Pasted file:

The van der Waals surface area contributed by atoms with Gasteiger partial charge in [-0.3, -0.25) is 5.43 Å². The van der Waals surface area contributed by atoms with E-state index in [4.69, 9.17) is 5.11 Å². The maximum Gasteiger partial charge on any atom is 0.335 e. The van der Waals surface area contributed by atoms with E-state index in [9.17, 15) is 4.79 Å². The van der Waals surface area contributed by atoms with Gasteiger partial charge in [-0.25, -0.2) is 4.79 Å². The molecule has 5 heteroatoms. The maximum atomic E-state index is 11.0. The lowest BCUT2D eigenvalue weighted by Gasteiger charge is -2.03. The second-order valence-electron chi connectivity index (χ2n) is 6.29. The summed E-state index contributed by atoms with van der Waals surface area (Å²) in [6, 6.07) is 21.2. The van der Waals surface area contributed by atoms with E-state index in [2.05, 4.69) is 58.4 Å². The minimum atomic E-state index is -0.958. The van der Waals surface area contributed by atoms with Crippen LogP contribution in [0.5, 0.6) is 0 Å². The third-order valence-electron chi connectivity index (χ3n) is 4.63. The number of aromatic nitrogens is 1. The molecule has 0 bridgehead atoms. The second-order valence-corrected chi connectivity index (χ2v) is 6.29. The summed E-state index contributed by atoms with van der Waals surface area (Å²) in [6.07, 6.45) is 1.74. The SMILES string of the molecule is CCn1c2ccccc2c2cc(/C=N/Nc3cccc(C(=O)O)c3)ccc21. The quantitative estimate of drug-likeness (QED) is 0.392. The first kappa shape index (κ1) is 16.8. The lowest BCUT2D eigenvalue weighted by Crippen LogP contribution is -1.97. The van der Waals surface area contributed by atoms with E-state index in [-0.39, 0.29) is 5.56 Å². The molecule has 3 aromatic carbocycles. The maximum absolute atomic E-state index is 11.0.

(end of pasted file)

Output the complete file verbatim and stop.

The van der Waals surface area contributed by atoms with Gasteiger partial charge in [-0.3, -0.25) is 5.43 Å². The van der Waals surface area contributed by atoms with E-state index in [4.69, 9.17) is 5.11 Å². The maximum Gasteiger partial charge on any atom is 0.335 e. The van der Waals surface area contributed by atoms with E-state index in [9.17, 15) is 4.79 Å². The van der Waals surface area contributed by atoms with Gasteiger partial charge in [-0.25, -0.2) is 4.79 Å². The molecule has 5 heteroatoms. The maximum atomic E-state index is 11.0. The lowest BCUT2D eigenvalue weighted by Gasteiger charge is -2.03. The second-order valence-electron chi connectivity index (χ2n) is 6.29. The summed E-state index contributed by atoms with van der Waals surface area (Å²) in [6, 6.07) is 21.2. The van der Waals surface area contributed by atoms with E-state index in [2.05, 4.69) is 58.4 Å². The minimum atomic E-state index is -0.958. The van der Waals surface area contributed by atoms with Crippen LogP contribution in [0.5, 0.6) is 0 Å². The third-order valence-electron chi connectivity index (χ3n) is 4.63. The number of aromatic nitrogens is 1. The molecule has 0 bridgehead atoms. The second-order valence-corrected chi connectivity index (χ2v) is 6.29. The summed E-state index contributed by atoms with van der Waals surface area (Å²) in [6.07, 6.45) is 1.74. The SMILES string of the molecule is CCn1c2ccccc2c2cc(/C=N/Nc3cccc(C(=O)O)c3)ccc21. The quantitative estimate of drug-likeness (QED) is 0.392. The first kappa shape index (κ1) is 16.8. The lowest BCUT2D eigenvalue weighted by Crippen LogP contribution is -1.97. The van der Waals surface area contributed by atoms with E-state index in [-0.39, 0.29) is 5.56 Å². The molecule has 3 aromatic carbocycles. The maximum absolute atomic E-state index is 11.0.